Camelot Academy of Escambia Recognizes Charles Allen as Teacher of the Year for His Ability to Inspire Students
Charles Allen brings something extra to the classroom. Before coming to Camelot Academy of Escambia, the science teacher served in the Marine Corps, worked for the Red Cross and worked in disaster protocol for AmeriCorps. He was also a sustainability program manager at the University of Notre Dame. These experiences give his students a model of calm, cool and collectedness in the science classroom.
But perhaps nothing in his resume prepared Escambia’s teacher of the year for his students better than his own history: When Allen was his students’ age, he was in their shoes.
“If Camelot existed when I was a kid, I would have been there,” said Allen, who was listed as a 2020 Teacher of the Year by Escambia County School District – a Camelot Education partner in supporting students who need alternative education programming. “As a teenager, I could have benefited tremendously from the self-discipline, self-control and self-empowerment that we teach our students.”
Camelot Academy of Escambia County, a K-12 school in Pensacola, Florida, reengages vulnerable students with a focus on trauma-informed care, practices that promote a culture of safety, empowerment, and healing.
Allen’s upbringing gives him the empathy to approach his students from a place of love. “I know firsthand what some of our students are dealing with. That gives me the understanding to help them even if they come in having had a bad day.”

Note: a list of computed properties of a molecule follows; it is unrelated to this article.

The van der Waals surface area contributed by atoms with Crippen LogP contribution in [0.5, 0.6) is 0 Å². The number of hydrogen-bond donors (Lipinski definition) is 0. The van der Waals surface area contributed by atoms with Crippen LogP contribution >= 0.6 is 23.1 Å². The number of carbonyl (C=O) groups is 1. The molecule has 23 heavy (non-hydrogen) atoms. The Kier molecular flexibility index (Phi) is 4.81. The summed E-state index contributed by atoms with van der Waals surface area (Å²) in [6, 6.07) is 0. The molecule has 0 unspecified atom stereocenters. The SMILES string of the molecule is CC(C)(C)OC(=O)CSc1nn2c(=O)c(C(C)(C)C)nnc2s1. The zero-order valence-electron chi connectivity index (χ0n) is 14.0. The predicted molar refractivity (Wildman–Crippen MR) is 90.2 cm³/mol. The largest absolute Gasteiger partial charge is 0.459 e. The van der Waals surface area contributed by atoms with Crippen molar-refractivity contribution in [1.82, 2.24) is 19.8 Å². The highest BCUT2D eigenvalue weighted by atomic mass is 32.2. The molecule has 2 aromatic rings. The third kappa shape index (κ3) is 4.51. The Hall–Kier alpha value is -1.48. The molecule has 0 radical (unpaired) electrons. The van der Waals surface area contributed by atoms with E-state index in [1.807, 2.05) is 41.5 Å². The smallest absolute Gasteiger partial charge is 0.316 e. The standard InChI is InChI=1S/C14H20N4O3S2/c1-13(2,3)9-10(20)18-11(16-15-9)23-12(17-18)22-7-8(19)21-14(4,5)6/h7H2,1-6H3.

Allen focuses on building trust with his students from the beginning. After establishing trust, he motivates them to learn about the subjects he loves, which include earth science, the rock cycle, earth and space, physical and chemical reactions, and matter. “Once students can see you as a human being and not just someone who is there to boss them around, that’s when they know that you are here to help them.”
To Chris Wooten, Escambia program manager, Allen is a standout staff member for his interpersonal skills and relatability with students. “He listens to his students in order to understand them,” Wooten said. “He really takes the time.”
To his supervisor, Alex Palmer, it’s the respect his students have for him that led to the recognition as teacher of the year. “They respect him. They respect his passion as a whole. As a result, his students are on board with what he is trying to achieve from the start.”
Allen applies the same focus and compassion to interactions with Camelot families and colleagues.
“He is very caring in his interactions with families,” said Palmer. “As a husband and father himself, he really connects with our students’ parents and guardians.”
As a colleague, he is a reliable team player. “He is sort of the glue that keeps us together,” Wooten said. “He is never too high or too low and he is always willing to lend a helping hand.”
Another secret to Allen’s success is good old-fashioned hard work. His motto: Hard work is undefeated. According to Wooten, Allen exemplifies this creed. “Mr. Allen can’t be outworked,” Wooten said. “To have someone who takes that amount of pride in his work and exudes excellence the way he does, that made this year’s decision on the teacher of the year a no-brainer.”
Allen’s work ethic prepared him to maintain high standards during the pandemic. Before Covid-19 struck, Allen had mastered Google Classroom and other online resources. He took virtual learning as an opportunity to make his presentations even more engaging.
Following his recognition as teacher of the year, Allen is committed to continual improvement.
“I always try to improve and get better. I want to keep doing a good job and I do not want to let anyone down,” Allen said. “I was flattered to be recognized because we have so many outstanding people who work in this building.”